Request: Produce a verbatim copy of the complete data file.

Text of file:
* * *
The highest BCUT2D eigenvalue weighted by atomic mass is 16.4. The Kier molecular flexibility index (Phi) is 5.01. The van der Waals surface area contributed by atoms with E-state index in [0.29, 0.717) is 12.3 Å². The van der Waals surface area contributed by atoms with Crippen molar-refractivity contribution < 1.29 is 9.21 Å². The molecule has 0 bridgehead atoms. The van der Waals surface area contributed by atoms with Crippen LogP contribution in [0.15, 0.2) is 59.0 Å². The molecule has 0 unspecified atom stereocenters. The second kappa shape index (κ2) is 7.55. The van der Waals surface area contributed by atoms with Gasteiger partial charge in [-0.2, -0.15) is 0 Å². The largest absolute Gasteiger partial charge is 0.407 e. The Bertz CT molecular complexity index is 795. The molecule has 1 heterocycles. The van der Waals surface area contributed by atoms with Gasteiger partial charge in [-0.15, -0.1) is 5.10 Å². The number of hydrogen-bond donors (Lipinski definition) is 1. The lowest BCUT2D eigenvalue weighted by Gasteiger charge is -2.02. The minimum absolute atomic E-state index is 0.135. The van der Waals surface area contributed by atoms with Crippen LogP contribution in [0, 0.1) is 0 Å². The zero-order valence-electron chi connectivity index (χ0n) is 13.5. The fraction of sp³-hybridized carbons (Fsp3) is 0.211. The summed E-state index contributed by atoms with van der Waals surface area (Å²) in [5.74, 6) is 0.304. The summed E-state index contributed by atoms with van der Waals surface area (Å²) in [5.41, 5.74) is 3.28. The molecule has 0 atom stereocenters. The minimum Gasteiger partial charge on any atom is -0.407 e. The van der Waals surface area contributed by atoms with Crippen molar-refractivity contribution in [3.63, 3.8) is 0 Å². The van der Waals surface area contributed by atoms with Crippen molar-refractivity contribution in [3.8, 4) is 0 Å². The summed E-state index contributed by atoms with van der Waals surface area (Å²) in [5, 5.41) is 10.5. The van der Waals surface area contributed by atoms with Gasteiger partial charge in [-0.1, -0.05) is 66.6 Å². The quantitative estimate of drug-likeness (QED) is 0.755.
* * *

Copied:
The highest BCUT2D eigenvalue weighted by atomic mass is 16.4. The Kier molecular flexibility index (Phi) is 5.01. The van der Waals surface area contributed by atoms with E-state index in [0.29, 0.717) is 12.3 Å². The van der Waals surface area contributed by atoms with Crippen molar-refractivity contribution < 1.29 is 9.21 Å². The molecule has 0 bridgehead atoms. The van der Waals surface area contributed by atoms with Crippen LogP contribution in [0.15, 0.2) is 59.0 Å². The molecule has 0 unspecified atom stereocenters. The second kappa shape index (κ2) is 7.55. The van der Waals surface area contributed by atoms with Gasteiger partial charge in [-0.2, -0.15) is 0 Å². The largest absolute Gasteiger partial charge is 0.407 e. The Bertz CT molecular complexity index is 795. The molecule has 1 heterocycles. The van der Waals surface area contributed by atoms with Gasteiger partial charge in [-0.15, -0.1) is 5.10 Å². The number of hydrogen-bond donors (Lipinski definition) is 1. The lowest BCUT2D eigenvalue weighted by Gasteiger charge is -2.02. The minimum absolute atomic E-state index is 0.135. The van der Waals surface area contributed by atoms with Crippen LogP contribution in [0, 0.1) is 0 Å². The zero-order valence-electron chi connectivity index (χ0n) is 13.5. The fraction of sp³-hybridized carbons (Fsp3) is 0.211. The summed E-state index contributed by atoms with van der Waals surface area (Å²) in [5.74, 6) is 0.304. The summed E-state index contributed by atoms with van der Waals surface area (Å²) in [5.41, 5.74) is 3.28. The molecule has 0 atom stereocenters. The minimum Gasteiger partial charge on any atom is -0.407 e. The van der Waals surface area contributed by atoms with Crippen molar-refractivity contribution in [3.63, 3.8) is 0 Å². The van der Waals surface area contributed by atoms with Crippen molar-refractivity contribution in [3.8, 4) is 0 Å². The summed E-state index contributed by atoms with van der Waals surface area (Å²) in [5, 5.41) is 10.5. The van der Waals surface area contributed by atoms with Gasteiger partial charge in [-0.1, -0.05) is 66.6 Å². The quantitative estimate of drug-likeness (QED) is 0.755.